My hero in the sign world is the green go light. He’s constantly saying things like, “This is your time,” “You can do it,” and “Let’s do this!” He’s the kind of guy you want to hang out with, what with him being all positive and encouraging and whatnot.
He’s a rarity. Most of the other signs are harbingers of Adultitis: Stop. Wrong way. Dead end. Do not enter. Road closed. No smoking. No parking. No trespassing. No skateboarding. No shirt, no shoes, no service.
They’re a grumpy bunch, throwing down restrictions like Miss Hannigan from Annie. Theirs is a world of never, can’t, and don’t even think about it. They’re like the people at a party who are giving you all kinds of statistics about how unsanitary the bowl of Chex mix is.
Now I understand that these signs do us a service in preventing anarchy, but then again, IRS agents serve a purpose too, but people aren’t quick to invite them to dinner.
One thing that might be worth thinking about while we’re on the subject of signs is this: What kind of vibe are you putting out to your kids, students, patients, customers or co-workers?
Do people get the message that they can try new things, explore new ground, or ask a question without being shot down?
Are you positive, encouraging and open to possibility?
Or are you inflexible, quick to remind people of the rules, and point out why things can’t be done?
Now nobody thinks of themselves as a walking Falling Rocks sign, but it’s always worth taking a good hard look in the mirror from time to time. Usually our actions are pretty subtle, but they communicate our attitude loud and clear to the people around us.
In a way, we are all signs. The only question is what kind.
[ About the Art: This is another example of a finished piece that started out as a silly sketch. I wanted to make it more painterly than a standard cartoon, and I’m happy with the result. I chose the purple background to give the feeling of a foreboding storm cloud. No blue skies here! (Made with Photoshop.) (Buy the print!) ]
I like stop because I’m learning how to stop doing laundry, dishes, cleaning after working all day/week and take time to do something I like to do-read, get together with a friend, lie on thr couch, go to the pool to swim. I really would “work” all hours and be far too uptight and unhappy without a Stop sign.
Score one for the stop sign as an Adultitis fighter! :)
Cat B says
I think the one I, and probably most women, see is the one that says “You Stink”. I love Libby’s idea about the stop sign though!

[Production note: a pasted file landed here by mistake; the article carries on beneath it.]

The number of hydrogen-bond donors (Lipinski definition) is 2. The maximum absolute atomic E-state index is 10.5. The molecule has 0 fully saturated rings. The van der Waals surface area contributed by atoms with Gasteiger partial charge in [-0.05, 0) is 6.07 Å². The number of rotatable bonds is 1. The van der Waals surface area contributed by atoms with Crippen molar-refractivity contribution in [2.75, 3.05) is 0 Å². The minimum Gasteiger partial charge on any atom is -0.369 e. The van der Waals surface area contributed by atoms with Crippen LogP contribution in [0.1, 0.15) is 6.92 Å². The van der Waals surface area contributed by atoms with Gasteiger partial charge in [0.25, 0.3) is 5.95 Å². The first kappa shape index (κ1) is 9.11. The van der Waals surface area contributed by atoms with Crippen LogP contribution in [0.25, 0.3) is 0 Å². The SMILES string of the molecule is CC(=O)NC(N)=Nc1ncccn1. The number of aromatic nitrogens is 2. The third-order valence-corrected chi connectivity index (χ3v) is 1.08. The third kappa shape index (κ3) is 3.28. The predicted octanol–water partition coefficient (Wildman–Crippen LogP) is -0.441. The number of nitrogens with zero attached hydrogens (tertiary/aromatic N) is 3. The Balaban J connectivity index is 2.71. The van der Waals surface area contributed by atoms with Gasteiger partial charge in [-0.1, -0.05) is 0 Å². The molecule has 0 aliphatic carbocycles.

I’m drawn to the stop sign! I use stop signs in my work counseling people with anxiety and thinking errors that tend to circle back to negative, self-defeating thoughts. The stop sign is a great visual reminder to notice and pay attention to the thought and to the feeling attached, and work toward shifting or replacing it. :)
Way to put a positive spin on the stop sign, Mimi!
Sharon A Mras says
I guess I do not like any of the signs. I am the person who sees “There’s got to be more out there”. So I keep looking for more. The roads I have traveled have been long and winding, always another challenge or someplace else to go. Got to keep going, there has to be more. So I keep looking, further education and training, attending board meetings and conference, mentoring and educating others, team work, professionalism, self worth, pleasure and fun.
Good for you, Sharon!
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Marilyn S. says
The choice to have a positive attitude is what it’s all about. There’s a great line in the play, “The Real Thing” by Tom Stoppard: “Happiness is equilibrium. Shift your weight.”
“IRS agents serve a purpose too, but people aren’t quick to invite them to dinner”
Why not? I suppose it could be quite taxing…..
I’m definately becoming more aware of what i’m saying to my daughter. Love the site and the artwork.
When it comes to my 2 year old son, I’m all green light.
When it comes to my husband, I’m more of the stop sign. Mostly because when he wants to do something new it usually involves a ton of money and putting us in debt again. My son just wants crayons and paper or something yummy like chocolate, whereas my husband wants a new expensive car, or electronic toy. I’d really like to be a green light for my husband too, but it just isn’t feasible because he doesn’t consider the ramifications (he’d spend all our grocery money on toys if I left him). I’ve tried letting him just go get what he wants and he’s happy for a short time, but then he gets nervous and anxious when we don’t have money for basic needs, so I’ve learned he needs me to be his stop sign as much as I don’t like to, I need to.
As for telling myself, well I’m usually more of the constant red light too, fixated on the what-ifs instead of the positives, but I’m definitely working on changing that mindset!
Sounds like serving as a red light is a very useful thing for your family, Alison! We’re all for green lights on fun; for plunging into debt…not so much :)
Of the four signs offered, I am drawn to the “you stink” sign, because it reminds me of how I used to feel about myself, and how I’ve come to learn that I really don’t stink. I will use this idea to remind myself how I should not allow anyone to see a “you stink” sign on my face/attitude.